The Davadasi system is still practiced in some parts of India where girls as young as 6 years old become "brides of Gods" and are raped by men of higher castes in temples. Young women are also later forced into prostitution through this system. Violent atrocities occur regularly in the names of tradition and religion.

Where is the HUMAN RIGHTS for these DALITS and what are UN /INGOs/NGOs doing to help Dalits live with some means of dignity and respect?

Why are journalists and media silent about featuring these atrocities against Dalits nationally and forcing policy makers to change their attitude with stringent laws? Why do they not highlight the daily rapes and humiliations Dalits – men, women and children suffer from on a daily basis.... Are these people not Indian citizens worthy of protection by Indian laws and Indian society?

While all these crimes are certainly appalling there is little nationwide concern to change the manner Indians treat the Dalits and that looked forward to justice is unlikely to happen whatever position India gains globally. The problem lies in the lack of political will while the Delhi gangrape has seen thousands congregate in protest demanding statements and actions from India's PM, Sonia Gandhi, Rahul Gandhi, Delhi Chief Minister – not a single voice was raised for the 16year old Dalit girl or for any of the thousands of Dalits who have been daily raped by Indian men over the years.

A rape is a rape and all women deserve the same justice – the same mass protests – the same media attention and the same political will....even the Dalits. 

Courtesy: LankaWeb, 12/26/12

Other Related Articles

India’s Patriotic Feminist Daughters
Friday, 06 March 2015
  Karthick RM The recent documentary "India's Daughter" on the 2012 New Delhi gang-rape case by Israeli born filmmaker Leslee Udwin has come under criticism from certain leftist feminists for... Read More...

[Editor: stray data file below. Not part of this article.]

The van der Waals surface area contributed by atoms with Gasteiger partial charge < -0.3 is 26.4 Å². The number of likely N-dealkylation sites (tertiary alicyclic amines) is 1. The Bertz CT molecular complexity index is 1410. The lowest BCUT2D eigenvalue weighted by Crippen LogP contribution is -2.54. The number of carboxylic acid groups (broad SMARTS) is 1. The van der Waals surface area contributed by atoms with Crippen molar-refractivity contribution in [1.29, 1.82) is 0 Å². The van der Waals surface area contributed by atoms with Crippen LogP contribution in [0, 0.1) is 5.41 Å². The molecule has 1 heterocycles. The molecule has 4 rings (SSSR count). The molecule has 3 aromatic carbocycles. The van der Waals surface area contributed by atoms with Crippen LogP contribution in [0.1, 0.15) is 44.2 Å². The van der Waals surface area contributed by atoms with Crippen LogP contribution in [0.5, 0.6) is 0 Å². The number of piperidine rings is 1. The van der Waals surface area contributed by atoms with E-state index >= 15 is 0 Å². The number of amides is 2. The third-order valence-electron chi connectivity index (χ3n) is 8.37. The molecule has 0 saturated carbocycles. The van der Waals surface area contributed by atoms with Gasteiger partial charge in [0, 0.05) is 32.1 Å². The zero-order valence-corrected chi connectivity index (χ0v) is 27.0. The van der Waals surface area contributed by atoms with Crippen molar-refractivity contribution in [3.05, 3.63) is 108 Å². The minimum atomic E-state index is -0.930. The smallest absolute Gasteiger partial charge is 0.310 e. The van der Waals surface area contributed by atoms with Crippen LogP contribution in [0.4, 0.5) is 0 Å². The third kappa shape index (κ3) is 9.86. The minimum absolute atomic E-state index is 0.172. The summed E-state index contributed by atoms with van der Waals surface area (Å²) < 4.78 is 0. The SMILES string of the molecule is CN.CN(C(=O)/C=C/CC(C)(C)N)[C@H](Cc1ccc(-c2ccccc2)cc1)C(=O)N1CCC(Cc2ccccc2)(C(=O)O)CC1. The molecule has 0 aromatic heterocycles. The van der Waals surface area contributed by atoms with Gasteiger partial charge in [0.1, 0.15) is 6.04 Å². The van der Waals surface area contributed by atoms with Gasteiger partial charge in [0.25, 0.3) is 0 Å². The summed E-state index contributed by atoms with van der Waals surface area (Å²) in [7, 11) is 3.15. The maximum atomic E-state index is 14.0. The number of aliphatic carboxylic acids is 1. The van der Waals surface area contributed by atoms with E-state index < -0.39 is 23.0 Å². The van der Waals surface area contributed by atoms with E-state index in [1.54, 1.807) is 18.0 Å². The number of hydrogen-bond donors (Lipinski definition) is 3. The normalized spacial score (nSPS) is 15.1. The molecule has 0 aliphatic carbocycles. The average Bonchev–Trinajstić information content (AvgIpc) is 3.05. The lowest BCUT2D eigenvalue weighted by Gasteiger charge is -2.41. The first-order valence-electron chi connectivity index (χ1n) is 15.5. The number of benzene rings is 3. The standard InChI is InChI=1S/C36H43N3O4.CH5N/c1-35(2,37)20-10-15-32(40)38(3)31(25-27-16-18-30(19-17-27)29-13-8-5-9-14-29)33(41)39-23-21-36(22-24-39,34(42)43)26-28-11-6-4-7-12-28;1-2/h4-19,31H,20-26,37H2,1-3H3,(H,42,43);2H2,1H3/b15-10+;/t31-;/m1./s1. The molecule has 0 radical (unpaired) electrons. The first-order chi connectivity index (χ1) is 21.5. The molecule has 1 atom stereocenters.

Holi - A Festival To Commemorate Bahujan Burning
Friday, 06 March 2015
  Dr. K. Jamanadas Holi - What is it and how did it originate? It is well known that Holi forms one of the important festivals among the Hindus. It is supposed to be festival of Shudras, and is... Read More...
Ambedkar’s Long Neglected Thoughts on Land Reforms and Agriculture
Wednesday, 04 March 2015
  Utkarsh Mohod Agriculture's contribution to the Indian economy plays a vital role in economic development and in keeping hunger of rural India at bay. Though secondary (Industry) sector is... Read More...
The Caste of Right to Religion: The Peculiar Case of Umashankar
Friday, 27 February 2015
  Bobby Kunhu Amidst all the #acchedin of ghar wapsi and the demands for anti-conversion laws, a peculiar case has been brewing in Tamil Nadu – a case that would have been amusing – if not... Read More...
Wadar Samaj: A Sociological Study
Thursday, 26 February 2015
  Narayan Bhosale (Translated by Nidhin Shobhana & Vinayak Lashkar) The following essay is an English translation of a few significant excerpts from Narayan Bhosale's Marathi introduction to... Read More...

Recent Popular Articles

Triple murder of Dalit family rocks Maharashtra
Thursday, 23 October 2014
  Shoumojit Banerjee Three people were murdered and their mutilated body parts dispersed on a farm in Maharashtra's Ahmednagar district. In what appears to be a case of caste violence, a Dalit... Read More...
Muslims, dalits and tribals make up 53% of all prisoners in India
Wednesday, 26 November 2014
  Subodh Varma NEW DELHI: Muslims, dalits and adivasis — three of the most vulnerable sections of Indian society — make up more than half of India's prison population, according to an... Read More...
The ‘Untouchable’ Bill
Thursday, 23 October 2014
  The new and improved Bill to prevent atrocities against Dalits runs the risk of being put in the cold storage, says Nidheesh J Villatt Fighting the system In the Khairlanji case, Dalit victim... Read More...
Caste killing of Delhi University student: So much for educating the girl child
Sunday, 23 November 2014
  Lakshmi Chaudhry Bhawna was a 21-year old, studying Sanskrit at Venkateswara College in South Delhi. She fell in love with Abhishek, a young assistant programmer at the Rashtrapati Bhawan,... Read More...
Return of the Peshwas
Monday, 10 November 2014
  Rajesh Ramachandran, Political Editor, The Economic Times In the name of a Maratha warrior, the Brahmin priests of the west coast had run a medieval Hindu kingdom for long. In modern times,... Read More...